Getting a Money Recovery for Your Psychological Injuries (Part III)–When to Prove Them at Trial


In the last part we discussed a situation where the client should not have claimed psychological injuries. 

However, there are cases where psychological injuries are the focal point.

Here is one:

Helen Kim, a young Korean woman in her mid-twenties, was injured in a yellow taxi cab accident.

She was going home late at night from the office.  In Brooklyn her driver fell asleep at the wheel and collided with a stopped fire engine.

Ms. Kim treated for injuries to her neck, right shoulder, and low back.   Her bodily injuries included a cervical herniated disc and torn rotator cuff, and she underwent extensive physical therapy and tests for these injuries.  However, her psychological injuries proved to be the most significant.  She sustained post-traumatic stress syndrome.

Here are some of the symptoms of her post-traumatic stress syndrome:

  • Reliving the Incident.  She had regular flashbacks where she relived the accident.  She recalled vividly the sight of  her driver fall asleep at the wheel and veer into the fire truck.  
  • Nightmares.   She had frequent nightmares reliving the incident. 
  • Inability to Focus at Work.  Prior to the incident she was “Ms. Career Girl” at her advertising agency, one of the world’s largest.  She never refused an assignment and worked long and hard hours to get the job done.  She was “going places.”  Now, she could no longer focus on her work.  Her mind often strayed while thinking about the accident, her pain, and her sadness.  She could no longer put-in long hours.  She could no longer volunteer for tough projects.  She felt that the agency was keeping her only out of pity.
  • Crying Jags and Depression.  She had frequent crying episodes when thinking about her injuries and changed circumstances.  She did not see a bright future.  She did not foresee marriage and children even though she had a boyfriend who she followed to London.  She felt that he would drop her.  She only saw sadness.  She saw herself as a broken person.  She had no hope.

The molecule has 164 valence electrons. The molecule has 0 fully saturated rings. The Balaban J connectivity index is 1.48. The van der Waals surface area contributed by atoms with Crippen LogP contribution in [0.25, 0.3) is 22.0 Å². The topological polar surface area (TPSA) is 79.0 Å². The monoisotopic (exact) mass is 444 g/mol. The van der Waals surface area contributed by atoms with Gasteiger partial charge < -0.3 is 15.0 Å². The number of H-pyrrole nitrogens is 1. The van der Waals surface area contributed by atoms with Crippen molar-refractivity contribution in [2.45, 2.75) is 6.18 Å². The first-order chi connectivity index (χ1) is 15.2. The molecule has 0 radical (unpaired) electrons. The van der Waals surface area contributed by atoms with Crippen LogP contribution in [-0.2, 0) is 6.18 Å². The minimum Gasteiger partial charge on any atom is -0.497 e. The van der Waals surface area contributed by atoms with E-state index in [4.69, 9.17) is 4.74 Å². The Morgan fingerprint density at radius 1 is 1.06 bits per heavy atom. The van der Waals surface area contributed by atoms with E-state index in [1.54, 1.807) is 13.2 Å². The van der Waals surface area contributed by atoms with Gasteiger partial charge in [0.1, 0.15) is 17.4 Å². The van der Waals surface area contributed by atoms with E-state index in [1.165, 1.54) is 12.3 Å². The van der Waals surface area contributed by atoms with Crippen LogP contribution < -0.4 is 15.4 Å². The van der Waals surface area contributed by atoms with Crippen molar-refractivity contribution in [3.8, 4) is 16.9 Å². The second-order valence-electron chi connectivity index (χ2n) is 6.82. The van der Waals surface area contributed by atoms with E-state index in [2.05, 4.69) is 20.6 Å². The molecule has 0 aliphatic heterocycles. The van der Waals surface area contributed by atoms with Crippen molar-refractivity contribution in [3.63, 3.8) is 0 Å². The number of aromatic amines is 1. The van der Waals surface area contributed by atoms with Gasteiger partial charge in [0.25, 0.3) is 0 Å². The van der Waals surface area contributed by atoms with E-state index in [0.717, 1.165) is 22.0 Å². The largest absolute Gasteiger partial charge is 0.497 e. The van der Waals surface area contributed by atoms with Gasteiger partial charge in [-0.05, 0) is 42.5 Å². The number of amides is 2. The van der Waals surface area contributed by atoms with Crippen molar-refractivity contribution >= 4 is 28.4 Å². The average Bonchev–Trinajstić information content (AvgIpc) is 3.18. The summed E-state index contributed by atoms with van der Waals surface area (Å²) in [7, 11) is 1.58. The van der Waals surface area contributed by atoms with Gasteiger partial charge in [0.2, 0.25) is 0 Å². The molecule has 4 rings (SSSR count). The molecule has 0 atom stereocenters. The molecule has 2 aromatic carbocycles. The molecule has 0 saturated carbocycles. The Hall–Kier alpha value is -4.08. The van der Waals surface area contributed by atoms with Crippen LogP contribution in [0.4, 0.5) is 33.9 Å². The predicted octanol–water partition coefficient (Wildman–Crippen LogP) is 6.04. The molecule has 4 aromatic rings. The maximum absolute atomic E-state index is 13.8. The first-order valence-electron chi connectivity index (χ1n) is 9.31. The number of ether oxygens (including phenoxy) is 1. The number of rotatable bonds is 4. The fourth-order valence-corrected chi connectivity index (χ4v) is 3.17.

• Need for Psychotherapy and Medication.  She treated with both a psychologist and psychiatrist.  She was prescribed various medications.

It is interesting to note that she missed only a couple of days from work.   She struggled to work through her bodily and emotional pain. 

Furthermore, she moved to London to follow her boyfriend and to work at a much smaller and less pressurized advertising firm.  She continued her psychotherapy with her New York psychologist by phone sessions.

Ms. Kim is a very composed, well-dressed, and attractive lady.  She did not appear to be injured.  However, she became a sobbing  mess on the witness stand.   She had to be helped from the witness stand.  Her tears were genuine.  Her psychologist testified.  The cab company did not present a psychologist since it did not take the psychological injury seriously.

The jury found a substantial verdict in Ms. Kim’s favor.  The jury discounted the cervical herniated disc, but it accepted the torn rotator cuff and psychological injury.

In this case, the totality of the facts supported proof of a psychological injury.

If you have been injured in an accident, please feel free to contact us for a free consultation at 800-581-1434 or write to letters@seitelman.com.

Mark E. Seitelman, 4/13/10, www.seitelman.com.

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